People attending adult education come from all walks of life and experiences. Very often they are using adult education as a means of changing their life and overcoming previous difficulties and disadvantages. Some students may have a criminal record.
You are a teacher in a course at a school for adults. You know that one of your students, John, has spent several years in prison for theft and handling stolen goods. One day, you have given a lecture and you take a break at half-time. You open windows and doors and everybody leaves the room to have a cup of coffee and fresh air. You stay in a room next-door. The only group present for the moment is your group.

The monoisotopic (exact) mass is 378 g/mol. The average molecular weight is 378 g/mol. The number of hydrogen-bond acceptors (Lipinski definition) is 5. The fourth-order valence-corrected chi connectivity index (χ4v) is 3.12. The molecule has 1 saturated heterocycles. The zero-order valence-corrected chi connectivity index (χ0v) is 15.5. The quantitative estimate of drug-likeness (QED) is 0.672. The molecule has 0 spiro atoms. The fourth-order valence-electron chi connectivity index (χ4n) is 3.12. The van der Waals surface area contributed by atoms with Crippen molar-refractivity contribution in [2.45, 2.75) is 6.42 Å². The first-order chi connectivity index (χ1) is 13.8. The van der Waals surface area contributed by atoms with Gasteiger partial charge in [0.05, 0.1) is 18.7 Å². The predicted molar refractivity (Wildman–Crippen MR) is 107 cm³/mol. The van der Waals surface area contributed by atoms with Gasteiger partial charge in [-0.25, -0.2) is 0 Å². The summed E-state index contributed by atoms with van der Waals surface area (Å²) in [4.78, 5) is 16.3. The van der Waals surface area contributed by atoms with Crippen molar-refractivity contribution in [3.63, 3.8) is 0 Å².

From the corner of your eye you see John go back into the class-room for a second or two. You are not able to see what he is doing in there. When he comes back he joins the others.
After the break a woman notices that her mobile phone, keys and some money are gone. She had kept her belongings in her jacket hanging on a chair in the class-room.
Do you intend to call the police immediately or instead, to talk first to John?
Would you give a clue to the group (incl. John) that you have any suspects?
Are you more likely to judge him, rather than to wait to see what the police investigation will find out?